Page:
By: Carla Etheridge
Today, I attended my first Atlanta PRSA seminar, “Your Communications Power: It’s Not Only the CON of CONtent, but also the CON of CONnection,” led by owner and founder of McClain Communications, Inc., Brenda McClain. In an engaging and intimate session attended by communications professionals from agencies, nonprofits and corporations, along with independent consultants, Brenda shared tips for refining presentation skills based on her real-life experiences.
Working in a field where there is constant pressure to deliver an immaculate presentation – whether it’s leading a strategy session with a client, giving a professional talk or holding an internal meeting – I was excited to learn some pointers from an industry expert.
Here are the biggest takeaways I left the seminar with:
- Know your audience. Communication is not “one size fits all.” You must understand your audience and tailor your message and delivery towards them. For example, strong body language might resonate well with some groups, while it may cause others to shut down. Equally important is your voice, which Brenda declared our most underutilized tool. We all have a natural voice, but the ability to adjust it – volume, tone and rate – is invaluable. Being naturally soft-spoken, this was an important message for me and something that I’ll practice going forward.
- Ditch the deck. Just as you must identify your audience, it’s equally important to make a connection. Most of us have been trained to use a deck, but it’s not mandatory for delivering an effective presentation. Rather than focusing on the board behind you or a memorized speech, connect with the people in the room. Make eye contact. And, if you must use PowerPoint, be sure to establish a relationship with your audience first. Once you have their attention, you can turn it on. I’m not sure that I’ll, personally, ever be able to go deck-less, but maybe one day.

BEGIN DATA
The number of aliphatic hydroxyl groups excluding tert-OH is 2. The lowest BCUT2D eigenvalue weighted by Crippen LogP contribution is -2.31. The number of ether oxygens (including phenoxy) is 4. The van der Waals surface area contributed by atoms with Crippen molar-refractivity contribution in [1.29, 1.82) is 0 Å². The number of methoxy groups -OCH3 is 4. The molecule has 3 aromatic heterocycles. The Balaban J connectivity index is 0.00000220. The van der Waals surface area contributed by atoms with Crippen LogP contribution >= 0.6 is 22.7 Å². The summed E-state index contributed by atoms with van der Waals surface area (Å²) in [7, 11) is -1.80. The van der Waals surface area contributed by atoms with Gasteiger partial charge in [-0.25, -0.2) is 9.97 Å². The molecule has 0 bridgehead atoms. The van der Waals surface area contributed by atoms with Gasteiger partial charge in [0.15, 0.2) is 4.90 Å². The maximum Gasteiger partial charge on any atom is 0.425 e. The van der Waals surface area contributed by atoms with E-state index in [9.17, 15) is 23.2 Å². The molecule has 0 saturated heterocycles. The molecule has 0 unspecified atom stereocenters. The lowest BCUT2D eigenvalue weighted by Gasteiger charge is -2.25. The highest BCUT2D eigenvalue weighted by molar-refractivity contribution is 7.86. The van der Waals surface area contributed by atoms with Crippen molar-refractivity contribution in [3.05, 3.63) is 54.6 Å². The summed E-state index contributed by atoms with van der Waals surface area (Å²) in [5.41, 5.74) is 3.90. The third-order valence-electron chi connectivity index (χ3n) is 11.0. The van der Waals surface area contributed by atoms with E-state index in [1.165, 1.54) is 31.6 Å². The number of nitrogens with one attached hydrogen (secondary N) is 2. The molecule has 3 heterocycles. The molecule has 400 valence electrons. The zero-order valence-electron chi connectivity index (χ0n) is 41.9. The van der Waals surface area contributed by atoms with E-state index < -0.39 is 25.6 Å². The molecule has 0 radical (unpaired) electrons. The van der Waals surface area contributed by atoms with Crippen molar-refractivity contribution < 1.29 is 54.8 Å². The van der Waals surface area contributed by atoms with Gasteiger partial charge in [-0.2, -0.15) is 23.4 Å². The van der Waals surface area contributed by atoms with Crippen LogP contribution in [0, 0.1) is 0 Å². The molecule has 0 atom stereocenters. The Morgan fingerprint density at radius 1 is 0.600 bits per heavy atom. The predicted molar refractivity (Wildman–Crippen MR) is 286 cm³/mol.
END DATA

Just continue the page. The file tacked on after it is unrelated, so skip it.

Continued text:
- Brief is best. The average attention span is now less than that of a goldfish. In a world that’s distracted by iPhones and the Internet (I know I’m guilty), it’s important to keep your speech as short as possible while still getting your message across. Brevity is also imperative when it comes to choice of words. Instead of using complex words that could make you “sound smart,” choose ones that are concise – clarity is key!
- Bring yourself. This was the recurring theme throughout the session. The biggest thing you can bring to your presentation is, in fact, yourself. You are the narrator who shapes your audience’s thinking. Brenda noted the “90% Factor” – only 10% of your impact can be traced to words, the other 90% is attributable to something else. She predicts this is conviction/sincerity/genuineness and likability.
It’s important to deliver strong and quality content, but the connection you make with your audience is what will set you apart. Presentations can be scary, but with proper practice and preparation, we can all become presentation pros in no time.